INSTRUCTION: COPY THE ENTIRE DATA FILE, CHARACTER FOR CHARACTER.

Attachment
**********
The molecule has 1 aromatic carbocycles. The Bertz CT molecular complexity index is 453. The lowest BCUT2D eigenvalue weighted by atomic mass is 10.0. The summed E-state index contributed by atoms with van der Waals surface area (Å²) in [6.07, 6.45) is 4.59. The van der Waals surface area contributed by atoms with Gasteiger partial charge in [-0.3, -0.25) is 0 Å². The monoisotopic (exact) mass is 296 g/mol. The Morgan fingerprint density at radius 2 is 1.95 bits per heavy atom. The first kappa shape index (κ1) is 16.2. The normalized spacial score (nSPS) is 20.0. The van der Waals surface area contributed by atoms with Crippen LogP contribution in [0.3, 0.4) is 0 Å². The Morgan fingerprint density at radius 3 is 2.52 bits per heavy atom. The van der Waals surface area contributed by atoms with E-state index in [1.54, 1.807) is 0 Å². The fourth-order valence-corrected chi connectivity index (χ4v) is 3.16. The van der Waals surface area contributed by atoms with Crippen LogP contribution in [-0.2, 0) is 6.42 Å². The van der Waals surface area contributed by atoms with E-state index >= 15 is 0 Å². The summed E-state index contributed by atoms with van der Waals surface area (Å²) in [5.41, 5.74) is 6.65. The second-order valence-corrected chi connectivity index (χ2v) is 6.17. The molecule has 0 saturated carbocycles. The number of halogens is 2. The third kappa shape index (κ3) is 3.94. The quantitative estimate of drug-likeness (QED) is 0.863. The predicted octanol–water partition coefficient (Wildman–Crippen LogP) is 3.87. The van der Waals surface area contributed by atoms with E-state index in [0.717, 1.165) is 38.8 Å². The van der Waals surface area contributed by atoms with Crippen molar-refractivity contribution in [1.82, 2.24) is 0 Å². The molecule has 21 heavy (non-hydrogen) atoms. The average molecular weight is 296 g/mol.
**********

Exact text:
The molecule has 1 aromatic carbocycles. The Bertz CT molecular complexity index is 453. The lowest BCUT2D eigenvalue weighted by atomic mass is 10.0. The summed E-state index contributed by atoms with van der Waals surface area (Å²) in [6.07, 6.45) is 4.59. The van der Waals surface area contributed by atoms with Gasteiger partial charge in [-0.3, -0.25) is 0 Å². The monoisotopic (exact) mass is 296 g/mol. The Morgan fingerprint density at radius 2 is 1.95 bits per heavy atom. The first kappa shape index (κ1) is 16.2. The normalized spacial score (nSPS) is 20.0. The van der Waals surface area contributed by atoms with Crippen LogP contribution in [0.3, 0.4) is 0 Å². The Morgan fingerprint density at radius 3 is 2.52 bits per heavy atom. The van der Waals surface area contributed by atoms with E-state index in [1.54, 1.807) is 0 Å². The fourth-order valence-corrected chi connectivity index (χ4v) is 3.16. The van der Waals surface area contributed by atoms with Crippen LogP contribution in [-0.2, 0) is 6.42 Å². The van der Waals surface area contributed by atoms with E-state index >= 15 is 0 Å². The summed E-state index contributed by atoms with van der Waals surface area (Å²) in [5.41, 5.74) is 6.65. The second-order valence-corrected chi connectivity index (χ2v) is 6.17. The molecule has 0 saturated carbocycles. The number of halogens is 2. The third kappa shape index (κ3) is 3.94. The quantitative estimate of drug-likeness (QED) is 0.863. The predicted octanol–water partition coefficient (Wildman–Crippen LogP) is 3.87. The van der Waals surface area contributed by atoms with E-state index in [0.717, 1.165) is 38.8 Å². The van der Waals surface area contributed by atoms with Crippen molar-refractivity contribution in [1.82, 2.24) is 0 Å². The molecule has 21 heavy (non-hydrogen) atoms. The average molecular weight is 296 g/mol.